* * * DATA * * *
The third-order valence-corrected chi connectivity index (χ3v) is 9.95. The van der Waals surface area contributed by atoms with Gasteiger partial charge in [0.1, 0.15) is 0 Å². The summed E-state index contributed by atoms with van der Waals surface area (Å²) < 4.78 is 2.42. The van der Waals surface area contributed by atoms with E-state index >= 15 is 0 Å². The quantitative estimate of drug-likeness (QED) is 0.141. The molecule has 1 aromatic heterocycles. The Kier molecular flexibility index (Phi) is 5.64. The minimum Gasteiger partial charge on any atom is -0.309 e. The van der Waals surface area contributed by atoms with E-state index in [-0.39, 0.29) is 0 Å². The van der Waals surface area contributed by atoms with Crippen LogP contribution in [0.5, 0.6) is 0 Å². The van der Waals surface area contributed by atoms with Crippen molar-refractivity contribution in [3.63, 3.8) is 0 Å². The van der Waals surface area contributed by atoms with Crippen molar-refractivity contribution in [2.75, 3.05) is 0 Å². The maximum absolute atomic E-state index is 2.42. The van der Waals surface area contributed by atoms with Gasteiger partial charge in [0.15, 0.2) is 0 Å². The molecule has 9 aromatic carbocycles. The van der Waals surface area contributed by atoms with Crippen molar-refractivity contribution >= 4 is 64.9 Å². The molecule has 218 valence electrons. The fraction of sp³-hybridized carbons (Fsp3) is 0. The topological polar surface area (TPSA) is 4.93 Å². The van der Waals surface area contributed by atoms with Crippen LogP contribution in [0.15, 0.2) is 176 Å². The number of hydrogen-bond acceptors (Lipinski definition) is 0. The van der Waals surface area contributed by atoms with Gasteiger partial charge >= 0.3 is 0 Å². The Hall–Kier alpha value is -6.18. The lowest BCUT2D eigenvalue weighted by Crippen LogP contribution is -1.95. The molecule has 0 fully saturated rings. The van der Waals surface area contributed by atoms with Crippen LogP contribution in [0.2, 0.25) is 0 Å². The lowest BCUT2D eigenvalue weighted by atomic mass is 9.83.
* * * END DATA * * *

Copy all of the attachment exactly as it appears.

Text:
The third-order valence-corrected chi connectivity index (χ3v) is 9.95. The van der Waals surface area contributed by atoms with Gasteiger partial charge in [0.1, 0.15) is 0 Å². The summed E-state index contributed by atoms with van der Waals surface area (Å²) < 4.78 is 2.42. The van der Waals surface area contributed by atoms with E-state index >= 15 is 0 Å². The quantitative estimate of drug-likeness (QED) is 0.141. The molecule has 1 aromatic heterocycles. The Kier molecular flexibility index (Phi) is 5.64. The minimum Gasteiger partial charge on any atom is -0.309 e. The van der Waals surface area contributed by atoms with E-state index in [-0.39, 0.29) is 0 Å². The van der Waals surface area contributed by atoms with Crippen LogP contribution in [0.5, 0.6) is 0 Å². The van der Waals surface area contributed by atoms with Crippen molar-refractivity contribution in [3.63, 3.8) is 0 Å². The van der Waals surface area contributed by atoms with Crippen molar-refractivity contribution in [2.75, 3.05) is 0 Å². The maximum absolute atomic E-state index is 2.42. The van der Waals surface area contributed by atoms with Gasteiger partial charge in [0.15, 0.2) is 0 Å². The molecule has 9 aromatic carbocycles. The van der Waals surface area contributed by atoms with Crippen molar-refractivity contribution >= 4 is 64.9 Å². The molecule has 218 valence electrons. The fraction of sp³-hybridized carbons (Fsp3) is 0. The topological polar surface area (TPSA) is 4.93 Å². The van der Waals surface area contributed by atoms with Crippen LogP contribution in [0.15, 0.2) is 176 Å². The number of hydrogen-bond acceptors (Lipinski definition) is 0. The van der Waals surface area contributed by atoms with Gasteiger partial charge >= 0.3 is 0 Å². The Hall–Kier alpha value is -6.18. The lowest BCUT2D eigenvalue weighted by Crippen LogP contribution is -1.95. The molecule has 0 fully saturated rings. The van der Waals surface area contributed by atoms with Crippen LogP contribution in [0.2, 0.25) is 0 Å². The lowest BCUT2D eigenvalue weighted by atomic mass is 9.83.